A preliminary report released by the European Parliament in January 1998 detailed research conducted by independent researchers that uncovered a massive US spy technology network that routinely monitors telephone, fax and email information on citizens all over the world, but particularly in the European Union (EU) and Japan. Titled “An Appraisal of Technologies of Political Control,”<1> this report, issued by the Scientific and Technological Options Assessment (STOA) committee of the European Parliament, caused a tremendous stir in the establishment press in Europe. At least one major US media outlet, The New York Times,<2> covered the issuance of the report as well.
The STOA report also exposed a festering sore spot between the US and our EU allies. The widespread surveillance of citizens in EU countries by the NSA has been known and discussed by European journalists since 1981. The name of the system in question is ECHELON, and it is one of the most secretive spy systems in existence.
ECHELON is actually a vast network of electronic spy stations located around the world and maintained by five countries: the US, England, Canada, Australia, and New Zealand. These countries, bound together in a still-secret agreement called UKUSA, spy on each other’s citizens by intercepting and gathering electronic signals of almost every telephone call, fax transmission and email message transmitted around the world daily. These signals are fed through the massive supercomputers of the NSA to look for certain keywords called the ECHELON “dictionaries.”
Most of the details of this mammoth spy system and the UKUSA agreement that supports it remain a mystery. What is known of ECHELON is the result of the efforts of journalists and researchers around the world who have labored for decades to uncover the operations of our government’s most secret systems. The 1996 publication of New Zealand journalist Nicky Hager’s book, Secret Power: New Zealand’s Role in the International Spy Network,<3> provided the most detailed look at the system and inflamed interest in ECHELON as well as the debate regarding its propriety.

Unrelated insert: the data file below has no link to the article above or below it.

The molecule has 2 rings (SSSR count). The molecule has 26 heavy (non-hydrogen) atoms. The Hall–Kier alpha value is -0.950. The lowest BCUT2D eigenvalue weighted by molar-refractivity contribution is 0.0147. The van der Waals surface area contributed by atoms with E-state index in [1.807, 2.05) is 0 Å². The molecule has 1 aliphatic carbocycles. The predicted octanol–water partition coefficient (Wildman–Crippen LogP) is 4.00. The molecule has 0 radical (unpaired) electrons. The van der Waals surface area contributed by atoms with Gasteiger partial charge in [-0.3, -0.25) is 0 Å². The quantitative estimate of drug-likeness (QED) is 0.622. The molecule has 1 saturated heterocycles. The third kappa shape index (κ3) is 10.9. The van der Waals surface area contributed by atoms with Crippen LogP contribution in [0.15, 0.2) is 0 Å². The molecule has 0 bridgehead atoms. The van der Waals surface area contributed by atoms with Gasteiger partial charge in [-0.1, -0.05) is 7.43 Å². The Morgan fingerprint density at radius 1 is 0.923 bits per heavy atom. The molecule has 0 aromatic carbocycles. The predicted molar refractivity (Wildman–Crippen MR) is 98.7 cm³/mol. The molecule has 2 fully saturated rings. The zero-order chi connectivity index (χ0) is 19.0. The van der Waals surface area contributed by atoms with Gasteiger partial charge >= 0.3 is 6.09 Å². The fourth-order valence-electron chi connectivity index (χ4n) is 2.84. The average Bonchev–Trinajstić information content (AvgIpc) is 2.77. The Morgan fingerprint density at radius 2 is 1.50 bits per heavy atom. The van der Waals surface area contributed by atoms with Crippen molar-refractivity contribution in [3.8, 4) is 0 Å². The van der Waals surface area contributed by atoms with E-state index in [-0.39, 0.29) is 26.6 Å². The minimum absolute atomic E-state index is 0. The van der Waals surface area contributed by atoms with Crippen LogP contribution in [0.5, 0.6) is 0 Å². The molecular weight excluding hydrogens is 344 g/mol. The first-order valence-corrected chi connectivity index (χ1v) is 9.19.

This paper examines the expanse of the ECHELON system along with the intelligence agreements and exchanges that support it. The operation of ECHELON serves the NSA’s goal of spying on the citizens of other countries while also allowing them to circumvent the prohibition on spying on US citizens. ECHELON is not only a gross violation of our Constitution, but it violates the good will of our European allies and threatens the privacy of innocent civilians around the world. The existence and expansion of ECHELON is a foreboding omen regarding the future of our Constitutional liberties. If a government agency can willingly violate the most basic components of the Bill of Rights without so much as Congressional oversight and approval, we have reverted from a republican form of government to tyranny.
The success of the Allied military effort in World War II was due in no small part to successes in gathering enemy intelligence information and cracking those military and diplomatic messages. In addition, the Allied forces were able to create codes and encryption devices that effectively concealed sensitive information from prying Axis Power eyes. These coordinated signal intelligence (SIGINT) programs kept Allied information secure and left the enemies vulnerable.